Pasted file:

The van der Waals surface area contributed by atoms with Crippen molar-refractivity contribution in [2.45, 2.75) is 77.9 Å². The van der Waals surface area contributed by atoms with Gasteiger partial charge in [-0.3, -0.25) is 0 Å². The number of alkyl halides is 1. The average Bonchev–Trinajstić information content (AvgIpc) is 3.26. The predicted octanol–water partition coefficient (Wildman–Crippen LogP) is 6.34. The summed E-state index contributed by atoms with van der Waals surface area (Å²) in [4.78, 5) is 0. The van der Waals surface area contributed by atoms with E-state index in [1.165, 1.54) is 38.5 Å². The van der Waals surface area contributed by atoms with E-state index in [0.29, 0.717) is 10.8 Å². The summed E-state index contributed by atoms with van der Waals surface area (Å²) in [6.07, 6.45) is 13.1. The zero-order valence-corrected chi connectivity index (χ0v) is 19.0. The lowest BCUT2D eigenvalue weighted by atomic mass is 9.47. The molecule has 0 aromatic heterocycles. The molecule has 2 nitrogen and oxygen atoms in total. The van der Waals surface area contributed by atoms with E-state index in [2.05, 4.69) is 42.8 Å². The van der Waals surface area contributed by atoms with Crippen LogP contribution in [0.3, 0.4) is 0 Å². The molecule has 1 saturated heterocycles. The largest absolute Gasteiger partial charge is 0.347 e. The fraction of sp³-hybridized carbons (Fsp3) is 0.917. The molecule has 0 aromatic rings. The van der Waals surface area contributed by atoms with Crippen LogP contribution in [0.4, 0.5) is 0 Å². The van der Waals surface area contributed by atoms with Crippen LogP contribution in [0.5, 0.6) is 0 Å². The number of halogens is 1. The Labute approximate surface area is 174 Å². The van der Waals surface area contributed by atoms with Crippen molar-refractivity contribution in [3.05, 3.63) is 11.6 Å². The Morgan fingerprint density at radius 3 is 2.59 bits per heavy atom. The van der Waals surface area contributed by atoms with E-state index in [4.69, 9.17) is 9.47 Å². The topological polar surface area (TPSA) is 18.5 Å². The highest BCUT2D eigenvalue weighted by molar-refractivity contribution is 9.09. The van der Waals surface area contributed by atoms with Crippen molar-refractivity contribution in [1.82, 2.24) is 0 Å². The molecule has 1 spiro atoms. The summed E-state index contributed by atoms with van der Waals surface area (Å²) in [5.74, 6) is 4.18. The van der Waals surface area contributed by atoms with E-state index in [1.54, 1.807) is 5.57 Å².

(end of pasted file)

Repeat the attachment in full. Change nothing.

The van der Waals surface area contributed by atoms with Crippen molar-refractivity contribution in [2.45, 2.75) is 77.9 Å². The van der Waals surface area contributed by atoms with Gasteiger partial charge in [-0.3, -0.25) is 0 Å². The number of alkyl halides is 1. The average Bonchev–Trinajstić information content (AvgIpc) is 3.26. The predicted octanol–water partition coefficient (Wildman–Crippen LogP) is 6.34. The summed E-state index contributed by atoms with van der Waals surface area (Å²) in [4.78, 5) is 0. The van der Waals surface area contributed by atoms with E-state index in [1.165, 1.54) is 38.5 Å². The van der Waals surface area contributed by atoms with E-state index in [0.29, 0.717) is 10.8 Å². The summed E-state index contributed by atoms with van der Waals surface area (Å²) in [6.07, 6.45) is 13.1. The zero-order valence-corrected chi connectivity index (χ0v) is 19.0. The lowest BCUT2D eigenvalue weighted by atomic mass is 9.47. The molecule has 0 aromatic heterocycles. The molecule has 2 nitrogen and oxygen atoms in total. The van der Waals surface area contributed by atoms with E-state index in [2.05, 4.69) is 42.8 Å². The van der Waals surface area contributed by atoms with Crippen LogP contribution in [0.3, 0.4) is 0 Å². The molecule has 1 saturated heterocycles. The largest absolute Gasteiger partial charge is 0.347 e. The fraction of sp³-hybridized carbons (Fsp3) is 0.917. The molecule has 0 aromatic rings. The van der Waals surface area contributed by atoms with Crippen LogP contribution in [0.4, 0.5) is 0 Å². The van der Waals surface area contributed by atoms with Crippen LogP contribution in [0.5, 0.6) is 0 Å². The number of halogens is 1. The Labute approximate surface area is 174 Å². The van der Waals surface area contributed by atoms with Crippen molar-refractivity contribution in [3.05, 3.63) is 11.6 Å². The Morgan fingerprint density at radius 3 is 2.59 bits per heavy atom. The van der Waals surface area contributed by atoms with E-state index in [4.69, 9.17) is 9.47 Å². The topological polar surface area (TPSA) is 18.5 Å². The highest BCUT2D eigenvalue weighted by molar-refractivity contribution is 9.09. The van der Waals surface area contributed by atoms with Crippen molar-refractivity contribution in [1.82, 2.24) is 0 Å². The molecule has 1 spiro atoms. The summed E-state index contributed by atoms with van der Waals surface area (Å²) in [5.74, 6) is 4.18. The van der Waals surface area contributed by atoms with E-state index in [1.54, 1.807) is 5.57 Å².